Louie Rivers was among the finest men I’ve known, and times spent aboard the Miss Sandy are my best memories on the water.
Our days began before the sun, walking dark Provincetown streets to the pier. This was the 1980s. Young men ending their adventures, as we were starting ours, made lewd comments about this odd pair, a young long-haired bearded guy alongside a squat older man with arms like thick oak limbs.
Louie would just laugh. In all our years I never saw him get into an argument or fight, a rare thing among fishermen.
Miss Sandy was tied up at MacMillan Wharf like a dog waiting to get off leash. The fleet numbered maybe 40 small draggers. Miss Sandy at 58 feet with a steel hull was a rusty jewel, and you could always find her because Louie lashed a Christmas tree to the top of the mast, his whimsical signature. That and shorts, which he wore much as possible because, as he said, he had nice legs.
The boat was named for Louie’s daughter Sandy, who died as a young woman. Louie would not talk about much, not even with Marjorie, who he convinced to move from Gloucester and marry him in 1947.
He already was fishing with his father Jack, who had come from a Portuguese town Fuzeta in 1913. Jack’s first boat was the Emilia R, a converted rumrunner.
On a nice day Louie would announce, “It’s gonna be a corker, Seth!” and then jump on the two-way radio, rumbling in Portuguese or English. He would nod to a small plaque on the wheelhouse wall which read, “Deus Toma Conta Desto Barco O Capitao E Os Tripulantes,” “God Bless This Boat, the Captain, and the Crew.”
We would clear Wood End, steam into sunrise. Louie fished 200, 250 days a year. He would lay down his gear on soft bottom, avoiding rocks and wrecks, tow for a couple of hours, then haul back.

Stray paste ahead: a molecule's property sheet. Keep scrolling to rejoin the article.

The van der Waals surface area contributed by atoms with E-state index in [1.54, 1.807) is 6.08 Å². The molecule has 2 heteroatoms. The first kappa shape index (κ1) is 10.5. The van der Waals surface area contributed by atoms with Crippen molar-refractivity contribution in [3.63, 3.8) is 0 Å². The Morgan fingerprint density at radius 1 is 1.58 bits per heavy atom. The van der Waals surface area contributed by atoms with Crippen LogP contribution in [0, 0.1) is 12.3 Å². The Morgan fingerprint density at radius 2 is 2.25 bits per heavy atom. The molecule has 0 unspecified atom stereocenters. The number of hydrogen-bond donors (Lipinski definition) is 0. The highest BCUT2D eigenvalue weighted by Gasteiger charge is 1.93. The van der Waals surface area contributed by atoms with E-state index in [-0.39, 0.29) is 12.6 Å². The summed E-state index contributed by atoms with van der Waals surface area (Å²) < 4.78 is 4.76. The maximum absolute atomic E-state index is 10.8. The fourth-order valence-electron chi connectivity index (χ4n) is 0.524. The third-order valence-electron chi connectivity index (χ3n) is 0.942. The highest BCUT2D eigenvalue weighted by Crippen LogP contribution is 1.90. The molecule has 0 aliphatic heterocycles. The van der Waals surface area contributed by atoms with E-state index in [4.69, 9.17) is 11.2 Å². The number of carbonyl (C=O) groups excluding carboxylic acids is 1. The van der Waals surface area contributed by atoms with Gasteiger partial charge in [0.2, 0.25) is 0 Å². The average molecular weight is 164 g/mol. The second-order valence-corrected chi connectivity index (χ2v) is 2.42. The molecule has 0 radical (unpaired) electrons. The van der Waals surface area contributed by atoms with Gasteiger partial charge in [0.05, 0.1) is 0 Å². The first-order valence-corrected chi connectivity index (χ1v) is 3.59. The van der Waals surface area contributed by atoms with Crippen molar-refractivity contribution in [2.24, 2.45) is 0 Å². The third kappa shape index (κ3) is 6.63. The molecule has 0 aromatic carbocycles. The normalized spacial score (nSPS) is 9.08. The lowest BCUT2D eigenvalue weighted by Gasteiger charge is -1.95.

The big belly of the net would emerge dripping seawater, bulging. Louie would yank and release the cod end, which held the net closed, and the catch would drop onto the deck where sorting would begin amid much flapping and writhing. All manner of things might show up – whiting, flounders, gray sole, big fish and babies, lobsters, old barrels, busted buckets.
“It’s like a Christmas present,” Louie would joke. “You never know what you’re gonna get until you get it.”
His knowledge of the town matched his knowledge of the bay, honed during one stint away from the water, when he ran a jumping nightspot in the late 1950s and early 1960s called Louie’s Dine and Dance, in Truro.
The sea drew him back, and when I asked why, he offered one of his many wise and humorous perspectives:
“Working in the bar, we had to deal with human nature. Fishing, we have to deal with Mother Nature. And I’ll tell you, I’d much rather deal with Mother Nature, she’s a lot more predictable.”
Louie had a son, Louie Junior, who had a son also a Louie. But fishing was not in either of their blood. Louie Middle became a land surveyor, and “Louie Little” stayed on land too.
“I thought grandfather and great-grandfather would be kind of upset,” youngest Louie told me. “But they know there’s a lot less fish and a lot more for me to do. So the fishing industry, as far as this family is concerned, is going to die right here. It ain’t getting past me.”
Then he laughed -- as did his eavesdropping grandfather.
You might think the decision secretly bothered Louie, but no. He saw that son and grandson were happier on land. And when the time came to sell Miss Sandy, he did so with no regret.
In 2008, he breathed his last, and all of the older Provincetown Portuguese community came to St. Peter’s to celebrate mass, and Louie.
That was the last time I was in the old Catholic church before it burned, rays gleaming through stained glass, blue and gold, of St. Peter on the sea. My vantage was good because the family asked me to deliver the eulogy – me, not Portuguese, not from town, not even Catholic.
It was among the great honors of my life.